Juvenile Justice System Can Help Coordinate Substance Abuse Treatment Services

Tracking substance abuse treatment services within the juvenile justice system

The National Center for Juvenile Justice (NCJJ) developed a project to track substance abuse assessment, treatment and aftercare services within the juvenile justice system. NCJJ is the research arm of the National Council of Family and Juvenile Court Judges (in Reno, Nev.), which seeks to serve children by improving juvenile and family courts.

To develop a baseline survey instrument that would provide this information about juvenile courts and probation agencies, NCJJ organized an expert panel meeting entitled "Force Field Analysis Workshop." Seventeen representatives of juvenile probation, drug courts, and alcohol and drug treatment programs attended the meeting held in Pittsburgh, Pa., April 17–18, 2001.

Participants identified critical issues related to developing effective linkages between the juvenile courts and alcohol and drug treatment networks, including forces that drive the linkages—such as judicial leadership and public safety—and those that restrain them—such as a lack of funding and competence in substance abuse issues. Based on the panel's findings, NCJJ designed a 41-question survey with 123 items in categories that included:

  • substance abuse screening and assessment practices
  • availability and accessibility of substance abuse treatment services
  • factors that influence probation department decisions to refer youth to treatment
  • probation department characteristics.

NCJJ mailed the survey to chief juvenile probation officers, or their equivalent, representing 329 counties; this included all counties with a population of one million or more, a random sampling of smaller counties and an oversampling of those with populations from 250,000 to 999,999 people. The response rate was 70 percent (or 231 people).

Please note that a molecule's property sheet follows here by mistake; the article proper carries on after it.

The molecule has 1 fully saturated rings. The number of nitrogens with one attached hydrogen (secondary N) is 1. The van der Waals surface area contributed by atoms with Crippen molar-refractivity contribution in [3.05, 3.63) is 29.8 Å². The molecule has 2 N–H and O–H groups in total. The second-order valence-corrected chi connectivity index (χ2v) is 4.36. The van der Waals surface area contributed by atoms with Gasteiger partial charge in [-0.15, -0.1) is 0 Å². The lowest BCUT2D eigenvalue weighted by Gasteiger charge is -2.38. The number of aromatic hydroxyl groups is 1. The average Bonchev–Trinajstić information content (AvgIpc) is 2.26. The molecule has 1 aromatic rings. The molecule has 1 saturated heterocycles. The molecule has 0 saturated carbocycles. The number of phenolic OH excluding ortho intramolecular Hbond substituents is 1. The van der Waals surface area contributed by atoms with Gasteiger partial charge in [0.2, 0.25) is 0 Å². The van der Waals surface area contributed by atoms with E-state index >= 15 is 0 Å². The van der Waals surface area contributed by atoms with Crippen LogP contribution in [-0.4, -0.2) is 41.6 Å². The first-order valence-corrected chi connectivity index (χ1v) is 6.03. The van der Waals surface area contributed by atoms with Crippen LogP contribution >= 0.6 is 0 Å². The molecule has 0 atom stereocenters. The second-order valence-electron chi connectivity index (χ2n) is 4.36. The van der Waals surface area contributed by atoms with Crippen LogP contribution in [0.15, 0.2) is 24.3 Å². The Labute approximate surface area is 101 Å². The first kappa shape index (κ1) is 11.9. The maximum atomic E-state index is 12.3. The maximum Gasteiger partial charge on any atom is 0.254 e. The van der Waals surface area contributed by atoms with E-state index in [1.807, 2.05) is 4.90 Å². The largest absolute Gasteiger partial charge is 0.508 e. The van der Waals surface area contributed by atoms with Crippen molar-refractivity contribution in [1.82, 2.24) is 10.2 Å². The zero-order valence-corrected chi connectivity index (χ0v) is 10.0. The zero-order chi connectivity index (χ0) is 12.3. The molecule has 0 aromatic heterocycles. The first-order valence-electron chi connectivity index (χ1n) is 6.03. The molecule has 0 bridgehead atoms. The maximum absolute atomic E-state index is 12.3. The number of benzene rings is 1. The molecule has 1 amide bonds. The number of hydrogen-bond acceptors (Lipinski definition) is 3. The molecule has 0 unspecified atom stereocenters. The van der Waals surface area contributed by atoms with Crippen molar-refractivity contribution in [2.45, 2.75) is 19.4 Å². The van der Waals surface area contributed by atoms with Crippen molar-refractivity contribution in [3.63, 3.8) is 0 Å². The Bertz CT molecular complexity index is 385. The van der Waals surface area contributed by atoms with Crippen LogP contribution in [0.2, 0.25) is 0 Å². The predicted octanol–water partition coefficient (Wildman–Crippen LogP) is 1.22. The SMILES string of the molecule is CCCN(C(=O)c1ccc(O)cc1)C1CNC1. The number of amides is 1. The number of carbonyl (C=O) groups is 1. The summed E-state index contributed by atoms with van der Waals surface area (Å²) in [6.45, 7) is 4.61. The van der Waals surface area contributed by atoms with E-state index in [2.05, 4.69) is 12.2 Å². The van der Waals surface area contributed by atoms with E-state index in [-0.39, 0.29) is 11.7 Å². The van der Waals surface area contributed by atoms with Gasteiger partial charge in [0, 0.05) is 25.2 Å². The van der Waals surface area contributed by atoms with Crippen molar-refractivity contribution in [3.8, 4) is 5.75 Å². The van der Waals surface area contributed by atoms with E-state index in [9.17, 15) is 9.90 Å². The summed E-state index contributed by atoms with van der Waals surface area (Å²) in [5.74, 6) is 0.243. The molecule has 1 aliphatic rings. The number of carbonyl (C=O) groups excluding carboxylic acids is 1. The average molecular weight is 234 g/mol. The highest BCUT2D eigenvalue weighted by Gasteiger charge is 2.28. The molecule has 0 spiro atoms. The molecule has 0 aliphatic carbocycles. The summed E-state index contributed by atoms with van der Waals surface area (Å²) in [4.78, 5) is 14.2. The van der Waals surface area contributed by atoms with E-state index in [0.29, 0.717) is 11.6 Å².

Key Findings

  • Probation departments do not screen all youths; they are most likely to screen those who are referred to juvenile court on a drug-related charge or have a known history of substance abuse.

  • Respondents perceive alcohol, marijuana and cocaine as the drugs most commonly abused by those youths involved with juvenile courts.

  • Respondents perceive available treatment resources as age-appropriate and individualized, but not as sensitive to culture, gender or to meeting the multiple needs of the youths.

  • Early intervention and outpatient services are more likely than inpatient services to accept, be affordable and have sufficient treatment slots for those youths involved with juvenile courts.

  • Respondents do not perceive parental involvement or community support as common features of substance abuse treatment for court-involved youth.

The survey also suggested a number of recommendations for juvenile courts in participating successfully in integrated substance abuse treatment networks. Among them are:

  • The screening of all juveniles for alcohol and drug abuse upon referral.
  • The encouragement of partnerships and collaboration by training staff about available treatment and intervention options.
  • Having juvenile court, parental and community support.
  • Individualizing treatment services.
  • Making services accessible and affordable for those youths involved with juvenile courts.

The grantee organization detailed the results of the project in a report prepared for RWJF entitled National Survey of Chief Juvenile Probation Officers: Integrated Substance Abuse Treatment Networks. NCJJ hopes to conduct a similar survey in the future.

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